Kylie Adams is an English teacher residing in Germany. She is currently completing an MA in Writing with aspirations of becoming a published author. She mostly writes creative non-fiction and historical fiction and, at present, is working on a historical fiction novel set in Germany during World War 2.
(Eileen Chong profile photo credit: Charlene Winfred Photography.)
Eileen Chong is a Sydney poet who was born in Singapore. She is the author of six books, the most recent being Rainforest, from Pitt Street Poetry. Individual poems of hers have shortlisted for the Newcastle Poetry Prize, twice for the Peter Porter Poetry Prize, and longlisted three times for the University of Canberra’s Vice-Chancellor’s Literary Awards. Her books have shortlisted for the Anne Elder Award, the Victorian Premier’s Literary Award, and twice for the Prime Minister’s Literary Awards. www.eileenchong.com.au
Reece Pye is an undergraduate student at Swinburne University, and enjoys reading and writing fiction in his spare time. He hopes to one day become a successfully published novelist, or else working in the field of journalism when he finally completes his degree in 2018.
N.L.King was born in Dublin, Ireland and now calls Australia home. Nadia is an author, blogger, and presenter.
Her debut book, Jenna’s Truth, is published by boutique small press, Serenity Press based in Western Australia.
‘Inspired by the real-life story of the late Canadian teenager Amanda Todd, this story puts a human face on cyberbullying…[and is] a deeply affecting, valuable story and educational tool.’ — Kirkus Reviews
Nadia enjoys writing contemporary young adult fiction and short fiction, and lives in Western Australia with her family.’
Christine Hill is a perinatal psychotherapist, midwife, and writer. Her essay, ‘ How could you do this to us?’, was awarded the Writers Victoria 2017 Grace Marion Wilson Prize for non-fiction and was first published in The Victorian Writer (Oct/Nov 2017).
This essay ignited Issues five of Backstory and Other Terrain and our theme:
‘To be an artist means to never avert one’s eyes’ ~ Akira Kurosawa.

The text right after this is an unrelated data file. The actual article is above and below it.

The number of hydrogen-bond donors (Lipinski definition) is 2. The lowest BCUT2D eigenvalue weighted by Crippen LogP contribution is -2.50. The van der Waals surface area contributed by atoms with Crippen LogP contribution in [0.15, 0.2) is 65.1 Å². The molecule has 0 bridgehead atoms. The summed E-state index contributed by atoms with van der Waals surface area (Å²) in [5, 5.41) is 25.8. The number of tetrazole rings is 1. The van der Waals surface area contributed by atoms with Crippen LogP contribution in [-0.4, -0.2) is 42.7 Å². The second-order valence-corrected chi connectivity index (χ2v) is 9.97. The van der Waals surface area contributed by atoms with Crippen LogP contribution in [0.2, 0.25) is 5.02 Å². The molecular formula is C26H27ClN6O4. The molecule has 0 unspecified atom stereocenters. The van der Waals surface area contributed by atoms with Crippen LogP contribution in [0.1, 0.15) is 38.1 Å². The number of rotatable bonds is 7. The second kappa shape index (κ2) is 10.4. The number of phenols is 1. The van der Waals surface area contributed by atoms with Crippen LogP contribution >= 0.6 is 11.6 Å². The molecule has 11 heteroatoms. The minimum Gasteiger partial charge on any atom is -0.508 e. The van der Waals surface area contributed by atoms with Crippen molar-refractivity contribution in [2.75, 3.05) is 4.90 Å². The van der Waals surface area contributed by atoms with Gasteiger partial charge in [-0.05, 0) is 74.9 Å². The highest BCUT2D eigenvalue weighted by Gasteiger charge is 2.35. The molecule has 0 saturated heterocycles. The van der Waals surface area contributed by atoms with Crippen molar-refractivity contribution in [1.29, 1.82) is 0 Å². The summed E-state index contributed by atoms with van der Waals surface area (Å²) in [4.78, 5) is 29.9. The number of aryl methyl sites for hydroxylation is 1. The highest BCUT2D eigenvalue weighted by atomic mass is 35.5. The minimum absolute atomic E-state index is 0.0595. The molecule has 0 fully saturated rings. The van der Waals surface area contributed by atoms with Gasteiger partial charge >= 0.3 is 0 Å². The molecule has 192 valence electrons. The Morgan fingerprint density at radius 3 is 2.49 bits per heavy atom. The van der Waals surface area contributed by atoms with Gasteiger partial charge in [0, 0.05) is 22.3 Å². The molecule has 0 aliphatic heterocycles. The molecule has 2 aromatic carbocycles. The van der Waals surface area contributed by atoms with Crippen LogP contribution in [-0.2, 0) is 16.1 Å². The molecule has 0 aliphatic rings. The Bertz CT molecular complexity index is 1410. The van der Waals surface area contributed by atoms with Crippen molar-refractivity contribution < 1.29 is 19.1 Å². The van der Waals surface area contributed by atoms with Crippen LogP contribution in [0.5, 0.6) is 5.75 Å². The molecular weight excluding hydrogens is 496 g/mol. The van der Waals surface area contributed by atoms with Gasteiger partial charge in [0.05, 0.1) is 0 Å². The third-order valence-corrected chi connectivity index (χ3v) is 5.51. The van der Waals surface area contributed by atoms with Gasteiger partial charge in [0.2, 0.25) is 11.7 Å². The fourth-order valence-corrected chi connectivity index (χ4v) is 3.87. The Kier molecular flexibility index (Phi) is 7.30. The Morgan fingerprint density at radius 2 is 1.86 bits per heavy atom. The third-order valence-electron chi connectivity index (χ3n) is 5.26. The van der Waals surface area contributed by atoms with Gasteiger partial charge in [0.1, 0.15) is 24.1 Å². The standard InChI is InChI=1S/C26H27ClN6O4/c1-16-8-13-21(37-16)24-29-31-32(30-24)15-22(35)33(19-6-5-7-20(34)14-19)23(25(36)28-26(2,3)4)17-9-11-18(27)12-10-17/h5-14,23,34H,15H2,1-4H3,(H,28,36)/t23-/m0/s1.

On November 2011, Michael D. Higgins was inaugurated as the ninth President of Ireland.
A passionate political voice, a poet and writer, academic and statesman, human rights advocate, promoter of inclusive citizenship and champion of creativity within Irish society, Michael D. Higgins has previously served at every level of public life in Ireland, including as Ireland’s first Minister for Arts, Culture and the Gaeltacht.
Michael D. Higgins was born on 18 April 1941 in Limerick city and was raised in County Clare, Ireland. He was a factory worker and a clerk before becoming the first in his family to access higher education. He studied at the University College Galway, Indiana University and the University of Manchester.
Michael D. Higgins is married to Sabina Higgins and they have four children. Sabina was a founding member of the Focus theatre and the Stanislavsky Studio in Dublin.
As a lecturer in political science and sociology in National University of Ireland, Galway, and in the United States, Michael D. Higgins was a passionate proponent for the extension of access to third level education beyond the walls of established universities. He was centrally involved in the development of extra-mural studies at National University of Ireland, Galway, and he travelled extensively across the West of Ireland to provide accessible evening classes for interested citizens.
A desire to work more directly for equality and justice led Michael D. Higgins to enter public life and he went on to serve as a public representative at many levels from Councillor and Mayor of Galway city to nine years in the Seanad and 25 in Dáil Éireann, the National Parliament of Ireland.
As Ireland’s first Minister for the Arts from 1993 to 1997, Michael D. Higgins’s achievements include the reinvigoration of the Irish film industry, the establishment of Teilifís na Gaeilge, now TG4, and the repeal of censorship under Section 31 of the Broadcasting Acts. He also established a rich network of local arts and cultural venues which brought crucial access to citizens across Ireland to these facilities. Moreover, he drove the revitalisation of Ireland’s canal network, resulting in 1,000 kilometres of navigable waterways, supporting thousands of jobs, and creating wealth in many rural and economically deprived areas of the nation.
Michael D. Higgins has, like many in Ireland, seen generations of his family emigrate. He has a strong interest and solidarity with the Irish abroad and has been a regular visitor to Irish Centres in Britain.